If you are or are well acquainted with a cancer survivor, you’ll know that things don’t end when the cancer is gone. That’s just the beginning of a new phase. That phase expresses itself in many ways, but the way we’re talking today is exercise.
There are 15.5 million cancer survivors in the United States, a figure that our first paper expects to double in the next few decades. Even as a student, I worked with dozens of cancer survivors and I’m sure you work with them in clinic all the time. So today, we’re going to look into exercise recommendations for cancer survivors in our first paper and a review of safety considerations in cancer rehab in our second. Just two papers for King Crab supporters today, as these summaries are going to be long. Thanks for your support!
With that, let’s dive in!
How to Exercise After Cancer
The Gist - This 2018 roundtable of cancer experts came together in San Francisco, sitting down 40 experts from 20 countries to hash out evidence-based exercise prescriptions for folks after cancer. They did a fantastic job with this piece. I’m not going to go through the methodology any more to say that it was well done. The finished product sorts the health effects of exercise based on how much evidence we have about them. They also have some great tables of specific recommendations at the end. I can’t go through all those tables, but if you regularly work with cancer survivors there are breakdowns of how to exercise people for specific conditions, e.g. for lymphedema, there aren’t specific recommendations for aerobic exercise (there are for most conditions), they recommend resistance exercise at 60-70% of 1RM with 1-3 sets of 8-15 reps 2-3x/wk, and there aren’t recommendations of aerobic + resistance (there are for most conditions here too). So let’s talk specifics.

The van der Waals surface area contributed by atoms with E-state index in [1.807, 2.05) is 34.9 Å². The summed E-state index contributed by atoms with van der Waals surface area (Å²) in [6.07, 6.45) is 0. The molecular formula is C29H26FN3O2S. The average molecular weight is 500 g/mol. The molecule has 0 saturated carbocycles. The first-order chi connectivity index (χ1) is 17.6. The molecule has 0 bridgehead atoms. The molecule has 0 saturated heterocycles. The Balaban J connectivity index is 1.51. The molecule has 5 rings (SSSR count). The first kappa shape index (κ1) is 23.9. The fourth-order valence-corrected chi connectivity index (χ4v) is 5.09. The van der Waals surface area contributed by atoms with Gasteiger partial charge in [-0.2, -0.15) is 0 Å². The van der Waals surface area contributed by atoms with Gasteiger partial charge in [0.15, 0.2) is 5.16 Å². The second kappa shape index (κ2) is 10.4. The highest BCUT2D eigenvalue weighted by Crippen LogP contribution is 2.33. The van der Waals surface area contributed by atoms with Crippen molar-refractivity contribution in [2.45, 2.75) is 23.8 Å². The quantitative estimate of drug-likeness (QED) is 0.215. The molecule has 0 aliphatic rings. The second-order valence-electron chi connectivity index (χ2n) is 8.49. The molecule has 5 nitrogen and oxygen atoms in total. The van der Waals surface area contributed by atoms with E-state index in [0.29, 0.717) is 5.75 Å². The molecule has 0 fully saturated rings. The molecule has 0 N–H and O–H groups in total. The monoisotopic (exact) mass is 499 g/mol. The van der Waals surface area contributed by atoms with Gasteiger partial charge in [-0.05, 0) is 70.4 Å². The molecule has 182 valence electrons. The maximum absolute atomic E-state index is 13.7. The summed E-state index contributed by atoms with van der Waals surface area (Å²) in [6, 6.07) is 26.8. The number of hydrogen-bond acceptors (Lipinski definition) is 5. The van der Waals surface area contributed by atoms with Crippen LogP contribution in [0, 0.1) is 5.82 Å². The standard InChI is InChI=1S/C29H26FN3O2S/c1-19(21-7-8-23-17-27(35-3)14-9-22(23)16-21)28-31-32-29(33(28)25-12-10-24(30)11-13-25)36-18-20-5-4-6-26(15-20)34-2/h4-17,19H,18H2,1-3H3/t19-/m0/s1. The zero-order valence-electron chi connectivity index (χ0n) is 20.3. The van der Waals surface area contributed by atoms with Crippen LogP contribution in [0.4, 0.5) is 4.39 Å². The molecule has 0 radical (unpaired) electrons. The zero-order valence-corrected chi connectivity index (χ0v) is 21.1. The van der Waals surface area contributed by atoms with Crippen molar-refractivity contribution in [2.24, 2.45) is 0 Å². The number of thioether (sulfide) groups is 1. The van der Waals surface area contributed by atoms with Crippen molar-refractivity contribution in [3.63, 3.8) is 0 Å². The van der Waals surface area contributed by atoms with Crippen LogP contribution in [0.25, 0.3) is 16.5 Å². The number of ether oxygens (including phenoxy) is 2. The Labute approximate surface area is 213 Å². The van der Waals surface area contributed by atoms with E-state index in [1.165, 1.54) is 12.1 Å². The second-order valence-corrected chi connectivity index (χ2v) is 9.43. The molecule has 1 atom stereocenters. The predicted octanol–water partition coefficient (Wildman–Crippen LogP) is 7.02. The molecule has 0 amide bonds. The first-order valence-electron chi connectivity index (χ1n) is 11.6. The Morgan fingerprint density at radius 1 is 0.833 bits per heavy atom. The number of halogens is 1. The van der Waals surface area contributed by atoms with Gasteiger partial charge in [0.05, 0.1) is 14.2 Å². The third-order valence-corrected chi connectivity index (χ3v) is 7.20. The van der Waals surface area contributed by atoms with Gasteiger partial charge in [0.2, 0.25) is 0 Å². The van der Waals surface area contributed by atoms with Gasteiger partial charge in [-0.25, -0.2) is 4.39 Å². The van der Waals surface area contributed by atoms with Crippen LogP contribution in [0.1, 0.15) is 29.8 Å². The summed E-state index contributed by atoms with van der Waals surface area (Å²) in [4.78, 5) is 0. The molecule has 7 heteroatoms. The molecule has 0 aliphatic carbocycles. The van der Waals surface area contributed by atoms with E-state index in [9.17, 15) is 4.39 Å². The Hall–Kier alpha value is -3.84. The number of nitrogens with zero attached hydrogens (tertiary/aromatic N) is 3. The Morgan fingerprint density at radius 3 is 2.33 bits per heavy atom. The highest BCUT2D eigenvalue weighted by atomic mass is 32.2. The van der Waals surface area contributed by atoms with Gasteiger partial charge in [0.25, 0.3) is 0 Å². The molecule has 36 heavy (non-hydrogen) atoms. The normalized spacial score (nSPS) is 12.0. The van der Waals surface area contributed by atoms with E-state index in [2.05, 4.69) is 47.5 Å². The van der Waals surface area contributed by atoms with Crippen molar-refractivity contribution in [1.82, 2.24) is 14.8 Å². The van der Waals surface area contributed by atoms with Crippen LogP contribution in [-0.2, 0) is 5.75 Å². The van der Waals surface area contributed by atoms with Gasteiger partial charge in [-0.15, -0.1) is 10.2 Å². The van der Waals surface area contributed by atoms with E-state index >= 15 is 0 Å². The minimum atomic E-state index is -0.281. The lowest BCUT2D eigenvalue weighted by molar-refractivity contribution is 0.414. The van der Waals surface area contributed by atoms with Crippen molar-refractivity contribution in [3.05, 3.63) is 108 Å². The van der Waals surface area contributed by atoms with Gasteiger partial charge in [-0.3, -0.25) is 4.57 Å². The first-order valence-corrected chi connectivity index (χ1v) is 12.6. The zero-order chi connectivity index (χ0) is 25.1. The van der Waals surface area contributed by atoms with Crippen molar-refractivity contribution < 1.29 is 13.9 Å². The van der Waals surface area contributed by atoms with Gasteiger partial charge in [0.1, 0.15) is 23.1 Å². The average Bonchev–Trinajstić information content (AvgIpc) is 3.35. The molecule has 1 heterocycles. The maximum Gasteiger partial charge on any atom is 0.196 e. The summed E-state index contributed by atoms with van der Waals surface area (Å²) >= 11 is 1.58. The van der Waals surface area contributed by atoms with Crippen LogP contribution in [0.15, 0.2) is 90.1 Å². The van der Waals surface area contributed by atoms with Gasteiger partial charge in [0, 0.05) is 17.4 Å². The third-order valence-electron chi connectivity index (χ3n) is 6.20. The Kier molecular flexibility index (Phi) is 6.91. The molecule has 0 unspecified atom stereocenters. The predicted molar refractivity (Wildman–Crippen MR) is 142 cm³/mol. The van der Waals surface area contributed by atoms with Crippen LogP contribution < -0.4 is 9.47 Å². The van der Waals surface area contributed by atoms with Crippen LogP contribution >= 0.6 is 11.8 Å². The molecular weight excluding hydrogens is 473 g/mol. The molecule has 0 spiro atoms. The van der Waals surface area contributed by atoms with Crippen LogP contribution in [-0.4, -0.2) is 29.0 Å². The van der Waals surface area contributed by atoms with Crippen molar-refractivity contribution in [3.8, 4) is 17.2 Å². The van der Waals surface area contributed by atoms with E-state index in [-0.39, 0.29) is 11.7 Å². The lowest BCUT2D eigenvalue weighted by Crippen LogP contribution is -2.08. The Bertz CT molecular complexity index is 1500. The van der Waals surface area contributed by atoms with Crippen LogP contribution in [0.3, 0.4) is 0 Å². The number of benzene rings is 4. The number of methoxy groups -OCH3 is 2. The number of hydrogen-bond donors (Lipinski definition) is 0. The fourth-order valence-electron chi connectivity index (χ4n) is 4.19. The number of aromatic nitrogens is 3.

There was strong evidence that exercise is effective for improving:
- Depressive symptoms
- Health-related Quality of Life
- Physical Function
Moderate evidence that exercise is effective for improving:
- Bone health
And insufficient evidence that exercise is effective for improving:
- Chemotherapy-induced neuropathy
- Cognitive function
- Sexual function
- Treatment tolerance
Tell Me More - To dive into the strong ones:
Anxiety - “Moderate intensity aerobic training three times per week for 12 weeks or twice weekly combined aerobic plus resistance training for 6–12 weeks can significantly reduce anxiety in cancer survivors during and after treatment.” But resistance training alone doesn’t reduce anxiety. The effect is stronger in supervised programs as well.
Depressive symptoms - “Moderate intensity aerobic training performed three times per week and for at least 12 weeks or twice weekly combined aerobic plus resistance training lasting 6–12 weeks can significantly reduce depressive symptoms in cancer survivors during and after treatment.” Like with anxiety, resistance training alone doesn’t seem to be effective. It looks like there’s a dose-response relationship, where higher volumes lead to better symptom control.
Fatigue - “For training programs that last at least 12 weeks, engaging in moderate intensity aerobic training three times per week can significantly reduce cancer-related fatigue both during and after treatment. Moderate intensity combined aerobic plus resistance training sessions performed 2–3 times per week or twice weekly moderate intensity resistance training may also be effective, and the latter particularly in prostate cancer.” Their results showed that low intensity exercise was unlikely to reduce fatigue and that >150 minutes per week did not appear to reduce fatigue more than shorter programs.